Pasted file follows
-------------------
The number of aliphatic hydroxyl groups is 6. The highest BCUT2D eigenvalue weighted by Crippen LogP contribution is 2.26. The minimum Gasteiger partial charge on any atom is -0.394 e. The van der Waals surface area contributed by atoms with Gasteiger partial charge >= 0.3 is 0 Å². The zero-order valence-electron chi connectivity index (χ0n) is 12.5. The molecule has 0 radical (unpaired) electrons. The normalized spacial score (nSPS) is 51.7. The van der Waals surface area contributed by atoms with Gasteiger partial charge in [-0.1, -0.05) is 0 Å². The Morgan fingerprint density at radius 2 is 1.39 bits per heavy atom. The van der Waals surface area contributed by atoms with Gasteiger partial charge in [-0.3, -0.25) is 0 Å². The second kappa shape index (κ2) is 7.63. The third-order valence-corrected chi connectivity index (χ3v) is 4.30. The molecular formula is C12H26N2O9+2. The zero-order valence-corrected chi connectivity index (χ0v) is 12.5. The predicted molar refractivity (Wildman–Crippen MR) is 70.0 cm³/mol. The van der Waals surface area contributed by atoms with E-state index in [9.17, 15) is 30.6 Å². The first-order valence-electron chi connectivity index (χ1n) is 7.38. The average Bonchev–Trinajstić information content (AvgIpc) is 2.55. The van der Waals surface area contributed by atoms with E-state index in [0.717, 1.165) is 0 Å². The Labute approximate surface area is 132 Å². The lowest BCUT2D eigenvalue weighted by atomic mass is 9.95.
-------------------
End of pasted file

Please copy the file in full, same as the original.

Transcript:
The number of aliphatic hydroxyl groups is 6. The highest BCUT2D eigenvalue weighted by Crippen LogP contribution is 2.26. The minimum Gasteiger partial charge on any atom is -0.394 e. The van der Waals surface area contributed by atoms with Gasteiger partial charge >= 0.3 is 0 Å². The zero-order valence-electron chi connectivity index (χ0n) is 12.5. The molecule has 0 radical (unpaired) electrons. The normalized spacial score (nSPS) is 51.7. The van der Waals surface area contributed by atoms with Gasteiger partial charge in [-0.1, -0.05) is 0 Å². The Morgan fingerprint density at radius 2 is 1.39 bits per heavy atom. The van der Waals surface area contributed by atoms with Gasteiger partial charge in [-0.3, -0.25) is 0 Å². The second kappa shape index (κ2) is 7.63. The third-order valence-corrected chi connectivity index (χ3v) is 4.30. The molecular formula is C12H26N2O9+2. The zero-order valence-corrected chi connectivity index (χ0v) is 12.5. The predicted molar refractivity (Wildman–Crippen MR) is 70.0 cm³/mol. The van der Waals surface area contributed by atoms with E-state index in [9.17, 15) is 30.6 Å². The first-order valence-electron chi connectivity index (χ1n) is 7.38. The average Bonchev–Trinajstić information content (AvgIpc) is 2.55. The van der Waals surface area contributed by atoms with E-state index in [0.717, 1.165) is 0 Å². The Labute approximate surface area is 132 Å². The lowest BCUT2D eigenvalue weighted by atomic mass is 9.95.